The NYPD Hate Crime Task Force is combing Tremont and Fordham for hooligans who punched and stabbed three Mexican-Americans in what some are referring to as bias attacks. The hooligans are thought to be of Dominican descent.
The first attack unfolded at 1:45 a.m. on Saturday, August 29 at E. 182nd Street and Grand Concourse. Four men shouting anti-Mexican epithets chased and beat two 24-year old men. At 4 a.m. on Sunday, August 30 at E. 182nd Street and Walton Avenue, five men punched and stabbed a 53-year old man. At 5 a.m. on Monday, August 31, five men hurled anti-Mexican epithets at a 47-year old man and assaulted him.
The victims were listed in stable condition. The task force made an arrest on Thursday, September 3, nabbing Bronx resident Alejandro Rosis. An investigation is ongoing.
“I was told that there had been an arrest,” said Detective Warren Thompson, community affairs officer at the 46th Precinct. “There are good leads.”
Tremont and Fordham are home to thousands of immigrants from Latin America, West Africa, Europe and the Caribbean, Thompson said. Immigrants from Mexico, Ecuador and West Africa are often afraid to phone the police; some are in the Bronx illegally, Thompson said. Thugs tend to target immigrants they guess won’t retaliate.
“Immigrants are afraid of being deported by the police,” Thompson said. “But we don’t operate that way. We’re not allowed to phone immigration on anybody. We deal with the crime and the prosecution of the perpetrator.”
Thompson thinks bias may have been a factor in the attacks. There are bound to be tensions when people of different backgrounds live together, he said. But Tremont and Fordham are harmonious neighborhoods, considering. “We’re such a melting pot but we don’t see conflicts like this often,” Thompson said.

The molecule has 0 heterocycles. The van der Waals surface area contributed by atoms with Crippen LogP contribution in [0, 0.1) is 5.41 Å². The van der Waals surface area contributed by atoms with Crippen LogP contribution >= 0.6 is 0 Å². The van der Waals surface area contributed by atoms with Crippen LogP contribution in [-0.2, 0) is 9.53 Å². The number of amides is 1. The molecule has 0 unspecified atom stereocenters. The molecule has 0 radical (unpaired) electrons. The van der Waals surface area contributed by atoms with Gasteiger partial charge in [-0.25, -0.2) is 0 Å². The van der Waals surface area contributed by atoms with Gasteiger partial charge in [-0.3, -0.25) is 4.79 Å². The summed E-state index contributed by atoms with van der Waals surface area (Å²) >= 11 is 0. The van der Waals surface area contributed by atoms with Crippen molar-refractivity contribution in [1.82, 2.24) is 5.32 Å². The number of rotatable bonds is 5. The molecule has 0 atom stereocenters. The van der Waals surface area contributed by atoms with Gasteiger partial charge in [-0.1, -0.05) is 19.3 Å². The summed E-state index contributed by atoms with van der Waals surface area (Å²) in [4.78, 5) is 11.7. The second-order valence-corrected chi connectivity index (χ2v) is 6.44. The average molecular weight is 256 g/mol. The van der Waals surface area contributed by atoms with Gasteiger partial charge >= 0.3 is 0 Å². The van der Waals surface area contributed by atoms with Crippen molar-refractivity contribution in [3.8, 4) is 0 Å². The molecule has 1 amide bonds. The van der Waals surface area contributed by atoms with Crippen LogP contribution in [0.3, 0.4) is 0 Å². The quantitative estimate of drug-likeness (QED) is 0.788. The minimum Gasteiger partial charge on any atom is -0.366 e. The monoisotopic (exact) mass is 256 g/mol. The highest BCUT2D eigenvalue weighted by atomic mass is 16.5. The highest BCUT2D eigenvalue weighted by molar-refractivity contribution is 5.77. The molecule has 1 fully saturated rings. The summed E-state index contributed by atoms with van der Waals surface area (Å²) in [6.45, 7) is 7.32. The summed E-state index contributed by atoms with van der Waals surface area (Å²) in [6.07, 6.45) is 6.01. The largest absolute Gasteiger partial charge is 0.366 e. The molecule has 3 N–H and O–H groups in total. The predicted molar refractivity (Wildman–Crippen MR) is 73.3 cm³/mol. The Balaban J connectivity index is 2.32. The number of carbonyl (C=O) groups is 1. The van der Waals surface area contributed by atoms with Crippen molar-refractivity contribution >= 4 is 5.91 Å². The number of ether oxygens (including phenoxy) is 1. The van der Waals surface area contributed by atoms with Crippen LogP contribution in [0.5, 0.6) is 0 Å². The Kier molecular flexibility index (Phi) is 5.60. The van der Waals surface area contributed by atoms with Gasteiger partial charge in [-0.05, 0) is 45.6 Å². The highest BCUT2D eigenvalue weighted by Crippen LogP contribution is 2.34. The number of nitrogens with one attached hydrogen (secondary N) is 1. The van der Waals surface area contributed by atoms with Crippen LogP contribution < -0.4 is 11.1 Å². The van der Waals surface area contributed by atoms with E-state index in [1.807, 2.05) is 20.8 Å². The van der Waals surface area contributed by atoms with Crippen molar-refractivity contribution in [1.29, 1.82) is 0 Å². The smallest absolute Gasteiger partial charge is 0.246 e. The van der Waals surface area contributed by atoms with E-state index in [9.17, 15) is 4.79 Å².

Angel Cabellero of Davidson Community Center works with Mexican-Americans. Cabellero isn’t alarmed about tensions between Mexican and Dominican-Americans but is concerned about crime in general.
“We are seeing a rise in crime,” he said. “We need more cops on the street. When you phone, it takes two hours for the cops to respond. I haven’t seen it like this since the 1970s.”
Thompson is working to set up a meeting with Mexican-American residents at St. Simon Stock Church on Valentine Avenue. Senator Pedro Espada held a press conference to condemn the attacks on Wednesday, September 2 and promised a $1000 reward for information. Councilwoman Maria Baez is supporting the investigation.
“I condemn in the strongest terms possible this type of racist, thuggish behavior,” Baez said. “I am advocating that they be prosecuted as hate crimes…As a Latino myself, I have zero tolerance for racism and bias…I take it personally that one of these attacks took place across the street from my campaign office.”
In August, NYPD Commissioner Ray Kelly met with West African Muslim residents in to discuss bias attacks near the Butler Houses in Claremont.
Phone (800) 577-TIPS or log on to www.nypd-crimestoppers.com with information on the Tremont and Fordham attacks.